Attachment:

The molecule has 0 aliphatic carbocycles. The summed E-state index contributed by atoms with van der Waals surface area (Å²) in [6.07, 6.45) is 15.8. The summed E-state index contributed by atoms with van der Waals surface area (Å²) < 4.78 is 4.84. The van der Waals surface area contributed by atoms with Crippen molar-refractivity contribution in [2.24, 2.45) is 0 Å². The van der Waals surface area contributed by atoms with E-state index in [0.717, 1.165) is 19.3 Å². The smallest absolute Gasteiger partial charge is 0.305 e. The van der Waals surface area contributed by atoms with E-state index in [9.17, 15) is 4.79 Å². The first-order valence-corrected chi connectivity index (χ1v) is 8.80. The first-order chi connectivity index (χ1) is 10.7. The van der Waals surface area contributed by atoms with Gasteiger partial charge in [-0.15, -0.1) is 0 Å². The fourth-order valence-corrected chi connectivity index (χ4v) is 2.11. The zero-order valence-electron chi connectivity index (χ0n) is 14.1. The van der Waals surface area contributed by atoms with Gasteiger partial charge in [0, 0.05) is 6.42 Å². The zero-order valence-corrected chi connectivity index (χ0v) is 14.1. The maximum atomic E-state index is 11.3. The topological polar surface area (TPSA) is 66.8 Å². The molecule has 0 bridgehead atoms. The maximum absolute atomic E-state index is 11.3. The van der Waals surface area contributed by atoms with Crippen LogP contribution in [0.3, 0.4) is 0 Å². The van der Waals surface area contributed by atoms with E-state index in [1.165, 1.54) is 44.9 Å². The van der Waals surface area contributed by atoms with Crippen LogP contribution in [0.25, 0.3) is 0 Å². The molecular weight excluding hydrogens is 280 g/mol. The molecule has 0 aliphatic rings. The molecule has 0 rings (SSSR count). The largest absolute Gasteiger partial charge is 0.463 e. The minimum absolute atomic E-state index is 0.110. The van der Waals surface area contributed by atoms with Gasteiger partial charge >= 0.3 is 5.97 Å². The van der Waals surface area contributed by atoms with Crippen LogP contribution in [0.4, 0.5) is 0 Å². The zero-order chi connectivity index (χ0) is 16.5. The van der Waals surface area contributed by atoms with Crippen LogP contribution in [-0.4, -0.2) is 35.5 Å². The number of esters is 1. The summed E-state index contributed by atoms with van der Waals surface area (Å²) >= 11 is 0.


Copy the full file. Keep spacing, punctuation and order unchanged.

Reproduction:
The molecule has 0 aliphatic carbocycles. The summed E-state index contributed by atoms with van der Waals surface area (Å²) in [6.07, 6.45) is 15.8. The summed E-state index contributed by atoms with van der Waals surface area (Å²) < 4.78 is 4.84. The van der Waals surface area contributed by atoms with Crippen molar-refractivity contribution in [2.24, 2.45) is 0 Å². The van der Waals surface area contributed by atoms with E-state index in [0.717, 1.165) is 19.3 Å². The smallest absolute Gasteiger partial charge is 0.305 e. The van der Waals surface area contributed by atoms with E-state index in [9.17, 15) is 4.79 Å². The first-order valence-corrected chi connectivity index (χ1v) is 8.80. The first-order chi connectivity index (χ1) is 10.7. The van der Waals surface area contributed by atoms with Gasteiger partial charge in [-0.15, -0.1) is 0 Å². The fourth-order valence-corrected chi connectivity index (χ4v) is 2.11. The zero-order valence-electron chi connectivity index (χ0n) is 14.1. The van der Waals surface area contributed by atoms with Gasteiger partial charge in [0, 0.05) is 6.42 Å². The zero-order valence-corrected chi connectivity index (χ0v) is 14.1. The maximum atomic E-state index is 11.3. The topological polar surface area (TPSA) is 66.8 Å². The molecule has 0 bridgehead atoms. The maximum absolute atomic E-state index is 11.3. The van der Waals surface area contributed by atoms with Crippen LogP contribution in [0.3, 0.4) is 0 Å². The van der Waals surface area contributed by atoms with E-state index in [1.165, 1.54) is 44.9 Å². The van der Waals surface area contributed by atoms with Crippen LogP contribution in [0.25, 0.3) is 0 Å². The molecular weight excluding hydrogens is 280 g/mol. The molecule has 0 aliphatic rings. The molecule has 0 rings (SSSR count). The largest absolute Gasteiger partial charge is 0.463 e. The minimum absolute atomic E-state index is 0.110. The van der Waals surface area contributed by atoms with Gasteiger partial charge >= 0.3 is 5.97 Å². The van der Waals surface area contributed by atoms with Crippen LogP contribution in [0.4, 0.5) is 0 Å². The zero-order chi connectivity index (χ0) is 16.5. The van der Waals surface area contributed by atoms with Crippen LogP contribution in [-0.4, -0.2) is 35.5 Å². The number of esters is 1. The summed E-state index contributed by atoms with van der Waals surface area (Å²) >= 11 is 0.